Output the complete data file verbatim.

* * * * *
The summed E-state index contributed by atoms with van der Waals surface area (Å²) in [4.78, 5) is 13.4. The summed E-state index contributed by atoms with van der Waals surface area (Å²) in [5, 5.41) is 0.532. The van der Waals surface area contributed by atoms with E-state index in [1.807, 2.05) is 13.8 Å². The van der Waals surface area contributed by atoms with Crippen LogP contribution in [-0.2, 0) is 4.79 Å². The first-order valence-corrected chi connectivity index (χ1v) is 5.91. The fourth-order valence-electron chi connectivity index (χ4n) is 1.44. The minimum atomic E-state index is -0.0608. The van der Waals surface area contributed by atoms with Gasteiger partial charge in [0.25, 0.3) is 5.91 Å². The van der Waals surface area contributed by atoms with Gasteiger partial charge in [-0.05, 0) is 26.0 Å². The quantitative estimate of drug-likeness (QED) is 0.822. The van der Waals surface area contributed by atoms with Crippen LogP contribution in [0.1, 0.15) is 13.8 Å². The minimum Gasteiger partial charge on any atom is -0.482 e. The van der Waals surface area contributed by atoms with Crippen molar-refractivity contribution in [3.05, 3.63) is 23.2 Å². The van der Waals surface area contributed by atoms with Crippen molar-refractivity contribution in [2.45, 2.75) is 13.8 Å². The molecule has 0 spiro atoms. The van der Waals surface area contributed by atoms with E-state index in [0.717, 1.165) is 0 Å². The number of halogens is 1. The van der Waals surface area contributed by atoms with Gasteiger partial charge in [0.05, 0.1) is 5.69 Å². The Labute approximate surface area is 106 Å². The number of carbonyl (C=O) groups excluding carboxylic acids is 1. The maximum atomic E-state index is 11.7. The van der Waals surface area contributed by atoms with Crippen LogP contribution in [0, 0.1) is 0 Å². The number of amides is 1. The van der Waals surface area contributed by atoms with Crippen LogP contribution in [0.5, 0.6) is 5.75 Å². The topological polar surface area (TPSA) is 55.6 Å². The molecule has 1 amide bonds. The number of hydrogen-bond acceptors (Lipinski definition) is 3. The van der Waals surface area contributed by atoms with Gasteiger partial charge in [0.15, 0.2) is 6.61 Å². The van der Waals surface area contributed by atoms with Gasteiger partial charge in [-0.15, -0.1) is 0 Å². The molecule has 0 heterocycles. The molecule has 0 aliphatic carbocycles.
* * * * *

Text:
The summed E-state index contributed by atoms with van der Waals surface area (Å²) in [4.78, 5) is 13.4. The summed E-state index contributed by atoms with van der Waals surface area (Å²) in [5, 5.41) is 0.532. The van der Waals surface area contributed by atoms with E-state index in [1.807, 2.05) is 13.8 Å². The van der Waals surface area contributed by atoms with Crippen LogP contribution in [-0.2, 0) is 4.79 Å². The first-order valence-corrected chi connectivity index (χ1v) is 5.91. The fourth-order valence-electron chi connectivity index (χ4n) is 1.44. The minimum atomic E-state index is -0.0608. The van der Waals surface area contributed by atoms with Gasteiger partial charge in [0.25, 0.3) is 5.91 Å². The van der Waals surface area contributed by atoms with Gasteiger partial charge in [-0.05, 0) is 26.0 Å². The quantitative estimate of drug-likeness (QED) is 0.822. The van der Waals surface area contributed by atoms with Crippen LogP contribution in [0.1, 0.15) is 13.8 Å². The minimum Gasteiger partial charge on any atom is -0.482 e. The van der Waals surface area contributed by atoms with Crippen molar-refractivity contribution in [3.05, 3.63) is 23.2 Å². The van der Waals surface area contributed by atoms with Crippen molar-refractivity contribution in [2.45, 2.75) is 13.8 Å². The molecule has 0 spiro atoms. The van der Waals surface area contributed by atoms with E-state index in [0.717, 1.165) is 0 Å². The number of halogens is 1. The van der Waals surface area contributed by atoms with Gasteiger partial charge in [0.05, 0.1) is 5.69 Å². The Labute approximate surface area is 106 Å². The number of carbonyl (C=O) groups excluding carboxylic acids is 1. The maximum atomic E-state index is 11.7. The van der Waals surface area contributed by atoms with Crippen LogP contribution in [0, 0.1) is 0 Å². The number of amides is 1. The van der Waals surface area contributed by atoms with Crippen LogP contribution in [0.5, 0.6) is 5.75 Å². The topological polar surface area (TPSA) is 55.6 Å². The molecule has 1 amide bonds. The number of hydrogen-bond acceptors (Lipinski definition) is 3. The van der Waals surface area contributed by atoms with Gasteiger partial charge in [0.15, 0.2) is 6.61 Å². The van der Waals surface area contributed by atoms with Gasteiger partial charge in [-0.15, -0.1) is 0 Å². The molecule has 0 heterocycles. The molecule has 0 aliphatic carbocycles.